An administrative judge ordered Rhode Island PBS July 23 to stop “unfair labor practices” after the station was found guilty of violating labor law during a dispute with an employee union last year.
David Goldman, a National Labor Relations Board administrative law judge, ruled that the Providence station must recognize the International Brotherhood of Electrical Workers Local 1228 as representing technicians and engineers on its staff and negotiate with the union. Management was also told to stop withholding information from the union and “interrogating” employees about their union affiliation.
Rhode Island PBS CEO David Piccerelli declined to say whether the station would appeal the decision. The station has until Aug. 20 to appeal.
Piccerelli declined to comment on the relationship between the union and management. “It is a policy of our organization that we do not discuss or comment on any employee-related issues,” Piccerelli said in an email to Current.
IBEW Local 1228 had filed an NLRB complaint against the station in August 2017 alleging unfair labor practices. At the time, IBEW represented seven engineers and technicians at the station. It has represented station employees since the early 1980s, according to the ruling.
The complaint said Rhode Island PBS officials had “failed and refused to bargain in good faith” after months of efforts to negotiate a collective bargaining agreement. The station withdrew recognition of the union in October 2017, according to court documents.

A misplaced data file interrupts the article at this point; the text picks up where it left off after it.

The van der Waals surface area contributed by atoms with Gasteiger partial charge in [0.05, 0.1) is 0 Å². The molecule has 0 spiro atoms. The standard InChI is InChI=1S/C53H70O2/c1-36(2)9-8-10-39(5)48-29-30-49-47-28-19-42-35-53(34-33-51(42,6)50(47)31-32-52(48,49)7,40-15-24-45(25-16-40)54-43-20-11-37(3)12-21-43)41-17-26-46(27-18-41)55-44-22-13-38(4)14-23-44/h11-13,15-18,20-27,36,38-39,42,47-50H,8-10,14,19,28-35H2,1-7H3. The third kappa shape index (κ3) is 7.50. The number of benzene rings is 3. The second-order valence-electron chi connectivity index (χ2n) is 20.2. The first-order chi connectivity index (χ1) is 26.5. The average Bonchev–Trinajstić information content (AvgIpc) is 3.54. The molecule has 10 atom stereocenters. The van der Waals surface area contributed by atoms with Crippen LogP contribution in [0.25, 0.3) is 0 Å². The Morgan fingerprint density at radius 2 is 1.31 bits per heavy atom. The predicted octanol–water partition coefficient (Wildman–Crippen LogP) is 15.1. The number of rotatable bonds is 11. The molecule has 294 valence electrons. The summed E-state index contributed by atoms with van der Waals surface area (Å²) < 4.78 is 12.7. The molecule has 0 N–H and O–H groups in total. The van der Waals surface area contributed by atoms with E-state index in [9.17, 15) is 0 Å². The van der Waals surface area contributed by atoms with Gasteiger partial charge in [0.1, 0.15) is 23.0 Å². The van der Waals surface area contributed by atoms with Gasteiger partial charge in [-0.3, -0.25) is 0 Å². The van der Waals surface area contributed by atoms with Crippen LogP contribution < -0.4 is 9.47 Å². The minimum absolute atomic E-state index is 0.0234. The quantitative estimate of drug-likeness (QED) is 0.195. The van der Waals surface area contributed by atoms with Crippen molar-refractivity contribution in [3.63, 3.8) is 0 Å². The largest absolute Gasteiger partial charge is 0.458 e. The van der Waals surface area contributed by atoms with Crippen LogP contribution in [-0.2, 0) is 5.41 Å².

The ruling said that Fletcher Fischer, business manager of IBEW Local 1228, contacted Piccerelli in March 2017 about raising employee wages in anticipation of the station receiving proceeds from the upcoming FCC spectrum auction. Rhode Island PBS ended up receiving $94 million for selling its spectrum. It put the funds into an endowment after paying for repairs and expenses related to switching to a new broadcast frequency.
Piccerelli told Fischer to submit a proposal, the decision said, which the union did in May 2017. Piccerelli said management would respond, but by mid-August IBEW had received no response despite Fischer’s many inquiries.
Rhode Island PBS gave raises to six of the seven bargaining employees without consulting with or notifying IBEW, according to the judge’s ruling. The union did not object to these raises, according to a post-hearing brief by IBEW.
In December 2017, the station gave two other employees raises. Goldman ruled that the station must overturn those raises if the union requests.
The judge also ruled that Piccerelli and Richard Dunn, RIPBS’ director of engineering, illegally questioned three employees about their union affiliation and whether they were satisfied with its representation. According to testimony from Piccerelli and Dunn cited in the ruling, four union members said they weren’t being fairly represented by the union and were dissatisfied with their wages and representation.
Based on those conversations, management withdrew recognition of the union, arguing in court that IBEW lacked majority support. But Goldman ruled that the conversations were unlawful because they were “coercive” and said that “interrogating employees about their union sympathies is not an option” for proving lack of union support.
The judge also noted that “complaints about the Union solicited by Piccerelli focused on the lack of wage hikes, the very subject the Union was seeking to bargain” but encountered stonewalling from management.
If Rhode Island PBS doesn’t appeal the ruling, IBEW will continue to seek wage increases, Fischer told Current.
Read the ruling: